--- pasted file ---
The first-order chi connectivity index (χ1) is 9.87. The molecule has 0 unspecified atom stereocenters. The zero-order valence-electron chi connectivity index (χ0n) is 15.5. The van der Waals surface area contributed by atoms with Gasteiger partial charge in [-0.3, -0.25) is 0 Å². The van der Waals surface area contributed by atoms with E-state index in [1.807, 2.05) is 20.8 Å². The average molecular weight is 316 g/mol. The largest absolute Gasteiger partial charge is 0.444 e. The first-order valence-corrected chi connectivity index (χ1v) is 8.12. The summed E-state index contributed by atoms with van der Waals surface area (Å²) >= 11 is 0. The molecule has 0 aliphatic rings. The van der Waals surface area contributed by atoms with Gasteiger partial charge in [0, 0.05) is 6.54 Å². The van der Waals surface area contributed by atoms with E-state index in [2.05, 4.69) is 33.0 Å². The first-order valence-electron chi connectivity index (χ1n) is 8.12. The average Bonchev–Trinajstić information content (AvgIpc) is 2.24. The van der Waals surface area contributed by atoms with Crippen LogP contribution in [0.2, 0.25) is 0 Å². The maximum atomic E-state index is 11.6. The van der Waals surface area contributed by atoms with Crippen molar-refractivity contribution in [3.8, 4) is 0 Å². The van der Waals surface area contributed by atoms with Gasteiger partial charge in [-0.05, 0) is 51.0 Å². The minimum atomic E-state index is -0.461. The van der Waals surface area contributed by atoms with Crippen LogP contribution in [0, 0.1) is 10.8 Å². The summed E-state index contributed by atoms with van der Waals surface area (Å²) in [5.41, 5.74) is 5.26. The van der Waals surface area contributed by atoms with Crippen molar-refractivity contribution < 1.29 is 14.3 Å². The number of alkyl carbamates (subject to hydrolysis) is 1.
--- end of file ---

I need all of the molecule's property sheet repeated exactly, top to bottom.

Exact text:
The first-order chi connectivity index (χ1) is 9.87. The molecule has 0 unspecified atom stereocenters. The zero-order valence-electron chi connectivity index (χ0n) is 15.5. The van der Waals surface area contributed by atoms with Gasteiger partial charge in [-0.3, -0.25) is 0 Å². The van der Waals surface area contributed by atoms with E-state index in [1.807, 2.05) is 20.8 Å². The average molecular weight is 316 g/mol. The largest absolute Gasteiger partial charge is 0.444 e. The first-order valence-corrected chi connectivity index (χ1v) is 8.12. The summed E-state index contributed by atoms with van der Waals surface area (Å²) >= 11 is 0. The molecule has 0 aliphatic rings. The van der Waals surface area contributed by atoms with Gasteiger partial charge in [0, 0.05) is 6.54 Å². The van der Waals surface area contributed by atoms with E-state index in [2.05, 4.69) is 33.0 Å². The first-order valence-electron chi connectivity index (χ1n) is 8.12. The average Bonchev–Trinajstić information content (AvgIpc) is 2.24. The van der Waals surface area contributed by atoms with Crippen LogP contribution in [0.2, 0.25) is 0 Å². The maximum atomic E-state index is 11.6. The van der Waals surface area contributed by atoms with Crippen molar-refractivity contribution in [3.8, 4) is 0 Å². The van der Waals surface area contributed by atoms with Gasteiger partial charge in [-0.05, 0) is 51.0 Å². The minimum atomic E-state index is -0.461. The van der Waals surface area contributed by atoms with Crippen LogP contribution in [0, 0.1) is 10.8 Å². The summed E-state index contributed by atoms with van der Waals surface area (Å²) in [5.41, 5.74) is 5.26. The van der Waals surface area contributed by atoms with Crippen molar-refractivity contribution < 1.29 is 14.3 Å². The number of alkyl carbamates (subject to hydrolysis) is 1.